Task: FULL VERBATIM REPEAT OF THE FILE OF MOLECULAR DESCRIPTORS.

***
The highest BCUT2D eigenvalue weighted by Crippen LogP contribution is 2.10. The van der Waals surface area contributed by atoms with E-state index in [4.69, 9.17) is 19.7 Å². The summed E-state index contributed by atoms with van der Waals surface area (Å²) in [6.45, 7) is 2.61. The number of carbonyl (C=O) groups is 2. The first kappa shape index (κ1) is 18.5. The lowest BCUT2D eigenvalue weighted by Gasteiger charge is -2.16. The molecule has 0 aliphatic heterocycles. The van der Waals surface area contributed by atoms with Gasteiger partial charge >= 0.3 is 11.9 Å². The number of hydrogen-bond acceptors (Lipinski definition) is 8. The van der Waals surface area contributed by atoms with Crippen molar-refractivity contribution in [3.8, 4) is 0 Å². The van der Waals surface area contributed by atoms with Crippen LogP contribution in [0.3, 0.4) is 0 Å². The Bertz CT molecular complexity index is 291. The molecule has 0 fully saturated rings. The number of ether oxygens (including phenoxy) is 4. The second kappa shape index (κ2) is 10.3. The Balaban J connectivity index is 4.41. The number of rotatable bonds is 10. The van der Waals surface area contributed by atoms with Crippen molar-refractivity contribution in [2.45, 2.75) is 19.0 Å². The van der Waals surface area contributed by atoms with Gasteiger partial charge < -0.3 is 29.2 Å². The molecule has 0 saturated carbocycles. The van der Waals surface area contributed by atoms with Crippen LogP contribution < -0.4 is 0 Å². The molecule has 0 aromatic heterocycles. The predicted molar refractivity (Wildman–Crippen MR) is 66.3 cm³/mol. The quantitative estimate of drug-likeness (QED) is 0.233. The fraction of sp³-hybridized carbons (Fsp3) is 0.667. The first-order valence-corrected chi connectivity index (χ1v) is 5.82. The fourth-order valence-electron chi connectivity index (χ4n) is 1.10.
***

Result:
The highest BCUT2D eigenvalue weighted by Crippen LogP contribution is 2.10. The van der Waals surface area contributed by atoms with E-state index in [4.69, 9.17) is 19.7 Å². The summed E-state index contributed by atoms with van der Waals surface area (Å²) in [6.45, 7) is 2.61. The number of carbonyl (C=O) groups is 2. The first kappa shape index (κ1) is 18.5. The lowest BCUT2D eigenvalue weighted by Gasteiger charge is -2.16. The molecule has 0 aliphatic heterocycles. The van der Waals surface area contributed by atoms with Gasteiger partial charge >= 0.3 is 11.9 Å². The number of hydrogen-bond acceptors (Lipinski definition) is 8. The van der Waals surface area contributed by atoms with Crippen molar-refractivity contribution in [3.8, 4) is 0 Å². The van der Waals surface area contributed by atoms with Crippen LogP contribution in [0.3, 0.4) is 0 Å². The Bertz CT molecular complexity index is 291. The molecule has 0 fully saturated rings. The number of ether oxygens (including phenoxy) is 4. The second kappa shape index (κ2) is 10.3. The Balaban J connectivity index is 4.41. The number of rotatable bonds is 10. The van der Waals surface area contributed by atoms with Crippen molar-refractivity contribution in [2.45, 2.75) is 19.0 Å². The van der Waals surface area contributed by atoms with Gasteiger partial charge < -0.3 is 29.2 Å². The molecule has 0 saturated carbocycles. The van der Waals surface area contributed by atoms with Crippen LogP contribution < -0.4 is 0 Å². The molecule has 0 aromatic heterocycles. The predicted molar refractivity (Wildman–Crippen MR) is 66.3 cm³/mol. The quantitative estimate of drug-likeness (QED) is 0.233. The fraction of sp³-hybridized carbons (Fsp3) is 0.667. The first-order valence-corrected chi connectivity index (χ1v) is 5.82. The fourth-order valence-electron chi connectivity index (χ4n) is 1.10.